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Will the Wild Horse Soon be an Iconic Memory?
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Will the Wild Horse Soon be an Iconic Memory?

Wild horses in Nevada, Wyoming and Utah have grazed lands reserved for cattle for years. In past decades, the horses have been rounded up by cars and airplanes for slaughter or capture. Ranchers were accused of pouring poison into water holes to brutally kill off the wild horses in an agonizing death. A national campaign was launched to protect wild horses from cruel demise.

In 1971, the Wild Free-Roaming Horses and Burro Act was enacted by Congress. The act stated that only agents of the Bureau of Land Management could legally round-up the horses. The ranchers complain that the horses are depleting public land of valuable grasses. Many environmentalists believe the Bureau of Land Management acts on behalf of ranchers.

Currently, there are approximately 47,000 wild horses with about half of the horses roaming in Nevada. The bureau believes the land can only sustain about 26,000 wild horses. Environmentalists believe that a further depletion of wild horses could lead to a lack of genetic diversity and eventual extinction of this iconic symbol of the wild west.

The Bureau of Land Management reports almost 50,000 horses in storage. Some of the horses are put up for adoption; however, it is cheaper to store a horse than to arrange for an adoption. Horses are quickly multiplying on the range due to a lack of storage and funds. The agency projects that the number of free range horses will expand to 100,000 by 2019 at the current rate.

Some ranchers are lobbying politicians to slaughter the excess horses. The ranchers believe this would free up storage space to enable the Bureau of Land Management to continue round-ups. Congress has repeatedly refused the proposal.

Environmentalists and horse enthusiasts claim the ranchers are blaming the horses for the depletion of grazing when both wild horses and cattle have contributed to the diminishing grass supply. Horse advocacy groups state, “the horses are vastly outnumbered by cattle.” The advocacy groups agree with the bureau that the present method of round-ups and storage is unsustainable.

According to the bureau reducing the number of wild range horses to 26,000 will ensure the wild horses do not starve and maintain lands for ranchers. The bureau states that approximately $50 million is spent to pay contractors to store the captured horses in feedlots or pastures each year. Round-ups have been cut by 80% in 2014 due to lack of funds. On average, the bureau gathers approximately 9,000 horses each year; however, the goal for 2014 is to round-up only 2,500 wild horses.

 

*Royalty free photo courtesy of Brian Eager on Flickr's Creative Commons. 

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Leave a Comment

  1. TomCat
    Good article but a sad situation. Tough call whichever way.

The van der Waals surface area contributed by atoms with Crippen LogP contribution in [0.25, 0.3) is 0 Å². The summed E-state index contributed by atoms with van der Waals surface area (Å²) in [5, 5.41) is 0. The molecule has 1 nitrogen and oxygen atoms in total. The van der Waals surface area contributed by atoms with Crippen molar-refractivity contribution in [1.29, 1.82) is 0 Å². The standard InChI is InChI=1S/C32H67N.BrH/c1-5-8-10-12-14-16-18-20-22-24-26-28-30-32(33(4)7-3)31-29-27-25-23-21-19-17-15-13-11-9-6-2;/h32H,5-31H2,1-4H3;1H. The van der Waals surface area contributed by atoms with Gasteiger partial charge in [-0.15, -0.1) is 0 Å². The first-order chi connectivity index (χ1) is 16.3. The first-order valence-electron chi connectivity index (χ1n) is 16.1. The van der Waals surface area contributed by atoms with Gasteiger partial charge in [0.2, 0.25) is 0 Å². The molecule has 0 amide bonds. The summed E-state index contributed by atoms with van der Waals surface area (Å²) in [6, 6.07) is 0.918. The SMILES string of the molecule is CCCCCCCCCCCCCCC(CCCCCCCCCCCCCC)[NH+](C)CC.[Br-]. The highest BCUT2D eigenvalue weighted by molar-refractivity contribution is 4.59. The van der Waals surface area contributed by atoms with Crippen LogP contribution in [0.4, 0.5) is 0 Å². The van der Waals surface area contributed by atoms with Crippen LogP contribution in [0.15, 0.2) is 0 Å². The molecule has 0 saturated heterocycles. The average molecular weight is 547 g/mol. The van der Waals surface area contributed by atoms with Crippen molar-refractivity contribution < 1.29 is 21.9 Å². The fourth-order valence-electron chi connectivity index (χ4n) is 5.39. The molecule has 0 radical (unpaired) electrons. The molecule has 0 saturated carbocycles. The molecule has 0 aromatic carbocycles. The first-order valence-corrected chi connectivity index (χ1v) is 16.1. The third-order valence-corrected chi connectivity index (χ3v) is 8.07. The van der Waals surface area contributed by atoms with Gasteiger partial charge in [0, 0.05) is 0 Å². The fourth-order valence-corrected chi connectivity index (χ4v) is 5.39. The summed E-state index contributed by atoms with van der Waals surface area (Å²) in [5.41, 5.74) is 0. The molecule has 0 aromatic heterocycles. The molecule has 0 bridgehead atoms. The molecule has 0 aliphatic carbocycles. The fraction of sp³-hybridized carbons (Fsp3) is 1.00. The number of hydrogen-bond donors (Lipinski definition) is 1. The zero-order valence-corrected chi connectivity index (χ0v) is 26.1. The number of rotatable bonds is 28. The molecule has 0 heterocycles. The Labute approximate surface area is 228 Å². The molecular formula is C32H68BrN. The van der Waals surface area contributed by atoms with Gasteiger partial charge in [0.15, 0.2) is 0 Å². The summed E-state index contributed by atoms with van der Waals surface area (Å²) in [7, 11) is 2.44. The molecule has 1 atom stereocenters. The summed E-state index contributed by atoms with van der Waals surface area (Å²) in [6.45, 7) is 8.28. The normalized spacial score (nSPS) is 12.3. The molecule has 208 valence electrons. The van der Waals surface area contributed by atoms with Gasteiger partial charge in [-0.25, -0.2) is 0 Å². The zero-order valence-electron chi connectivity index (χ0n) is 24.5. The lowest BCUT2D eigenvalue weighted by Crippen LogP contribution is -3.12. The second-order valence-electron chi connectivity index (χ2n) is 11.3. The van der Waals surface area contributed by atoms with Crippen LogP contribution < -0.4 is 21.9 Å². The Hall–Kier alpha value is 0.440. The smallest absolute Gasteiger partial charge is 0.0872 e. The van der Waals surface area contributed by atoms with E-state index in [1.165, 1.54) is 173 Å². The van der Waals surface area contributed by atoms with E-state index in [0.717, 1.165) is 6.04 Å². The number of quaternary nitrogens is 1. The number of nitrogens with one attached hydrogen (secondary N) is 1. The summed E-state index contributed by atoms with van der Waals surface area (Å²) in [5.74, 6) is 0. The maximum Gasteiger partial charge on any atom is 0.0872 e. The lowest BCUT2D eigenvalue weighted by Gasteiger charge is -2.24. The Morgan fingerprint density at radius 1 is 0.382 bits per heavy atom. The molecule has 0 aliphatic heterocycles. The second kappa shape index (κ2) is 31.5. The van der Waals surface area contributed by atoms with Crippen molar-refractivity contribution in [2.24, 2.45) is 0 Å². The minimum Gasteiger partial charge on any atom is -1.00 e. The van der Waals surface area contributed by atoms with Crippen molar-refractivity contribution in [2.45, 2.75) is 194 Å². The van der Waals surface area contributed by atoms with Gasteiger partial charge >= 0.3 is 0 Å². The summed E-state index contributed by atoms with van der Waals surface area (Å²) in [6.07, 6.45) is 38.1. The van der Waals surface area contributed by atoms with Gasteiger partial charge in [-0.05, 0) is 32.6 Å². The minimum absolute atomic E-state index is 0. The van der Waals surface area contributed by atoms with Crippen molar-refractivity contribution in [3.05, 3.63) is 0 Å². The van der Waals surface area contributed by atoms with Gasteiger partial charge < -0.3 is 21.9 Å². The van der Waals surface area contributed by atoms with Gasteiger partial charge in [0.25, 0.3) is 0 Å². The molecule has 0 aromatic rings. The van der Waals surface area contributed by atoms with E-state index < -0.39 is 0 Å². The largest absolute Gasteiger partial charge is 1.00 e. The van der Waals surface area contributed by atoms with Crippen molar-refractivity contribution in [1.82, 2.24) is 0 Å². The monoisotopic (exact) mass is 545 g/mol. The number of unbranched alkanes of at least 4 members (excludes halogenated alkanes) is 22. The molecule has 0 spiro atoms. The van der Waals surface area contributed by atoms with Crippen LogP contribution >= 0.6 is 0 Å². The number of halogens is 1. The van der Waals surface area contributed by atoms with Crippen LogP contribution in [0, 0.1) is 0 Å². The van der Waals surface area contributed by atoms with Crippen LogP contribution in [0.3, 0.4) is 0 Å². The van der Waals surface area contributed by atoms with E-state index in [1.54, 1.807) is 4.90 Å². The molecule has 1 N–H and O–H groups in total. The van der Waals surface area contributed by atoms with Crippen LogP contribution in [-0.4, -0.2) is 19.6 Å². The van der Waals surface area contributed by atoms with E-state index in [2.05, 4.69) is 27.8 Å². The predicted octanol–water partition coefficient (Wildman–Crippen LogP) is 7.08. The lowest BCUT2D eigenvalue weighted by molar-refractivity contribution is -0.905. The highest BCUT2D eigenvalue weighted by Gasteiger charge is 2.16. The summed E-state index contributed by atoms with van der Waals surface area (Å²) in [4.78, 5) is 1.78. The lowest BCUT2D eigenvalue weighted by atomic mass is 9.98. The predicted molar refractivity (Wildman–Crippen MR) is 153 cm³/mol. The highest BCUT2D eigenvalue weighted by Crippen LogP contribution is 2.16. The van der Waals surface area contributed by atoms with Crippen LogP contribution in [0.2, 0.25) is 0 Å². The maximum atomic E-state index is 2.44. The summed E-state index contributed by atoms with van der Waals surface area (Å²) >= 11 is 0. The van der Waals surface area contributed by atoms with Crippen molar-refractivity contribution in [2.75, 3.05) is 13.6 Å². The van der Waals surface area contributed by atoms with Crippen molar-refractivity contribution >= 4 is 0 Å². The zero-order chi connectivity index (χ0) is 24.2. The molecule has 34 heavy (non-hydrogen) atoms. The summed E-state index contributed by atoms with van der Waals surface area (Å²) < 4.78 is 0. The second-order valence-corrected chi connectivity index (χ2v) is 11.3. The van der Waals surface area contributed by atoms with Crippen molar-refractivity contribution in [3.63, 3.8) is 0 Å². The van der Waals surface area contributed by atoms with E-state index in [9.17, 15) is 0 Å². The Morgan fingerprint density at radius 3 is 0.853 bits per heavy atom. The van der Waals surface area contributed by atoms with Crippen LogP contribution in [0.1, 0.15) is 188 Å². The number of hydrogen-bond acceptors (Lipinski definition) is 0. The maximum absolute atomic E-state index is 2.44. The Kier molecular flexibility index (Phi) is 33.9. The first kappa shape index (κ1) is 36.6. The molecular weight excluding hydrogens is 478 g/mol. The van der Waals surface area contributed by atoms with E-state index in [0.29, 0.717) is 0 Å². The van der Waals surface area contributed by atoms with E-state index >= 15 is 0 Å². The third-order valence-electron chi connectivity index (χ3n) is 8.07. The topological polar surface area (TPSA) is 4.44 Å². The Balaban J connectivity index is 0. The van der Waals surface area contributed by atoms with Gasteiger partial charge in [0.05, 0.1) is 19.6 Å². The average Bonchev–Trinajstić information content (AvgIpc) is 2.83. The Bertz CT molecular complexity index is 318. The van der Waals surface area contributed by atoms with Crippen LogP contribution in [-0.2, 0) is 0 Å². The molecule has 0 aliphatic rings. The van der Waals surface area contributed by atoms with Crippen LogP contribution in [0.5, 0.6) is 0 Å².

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    1. Archippus
      Thanks TomCat! I didn't even know that this article had posted myself. Your vote and comment is appreciated!
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  2. pftsusan
    pftsusan
    No one has the right to kill any of them.
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    1. Archippus
      I agree with you Susan! I believe that there are a lot of people that would be glad to give homes to the extra horses. The firemen of Chincoteague Island are able to auction the wild horses there off for profit to keep the volunteer fire station on the island running. I do not see why our government cannot do the same! Thanks for your support!
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  3. Charlotte
    I hope this isn't the end of the wild horse. They are so beautiful in their natural environment running free.
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    1. Archippus
      The government and ranchers want to keep the number down to 26,000. Again, I do not understand why it costs for them to auction a horse off. I think the government should be able to make a profit on auctioning some of the horses to good homes and use that money to provide for the other horses. Thanks for your support and thoughts Charlotte!
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  4. liz48170
    Sad situation but no, the wild horse will live on. On Indian reservation land, there are thousands and thousands of wild horses, that roam about untouched. When the cross over into non Indian Reservation then they are a part of the problem. Given that we do have private and Indian Reservation land with wild creatures such as horses, the wild horse will live on ....................
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    1. Archippus
      I sure hope so Liz! I believe that the excess number of horses could be auctioned at a profit to support the remaining herds. I don't understand why it would cost the government to hold an auction instead of profiting. The volunteer firefighters hold an auction every year on Chincoteague Island. They earn enough money to support the volunteer fire department each year.
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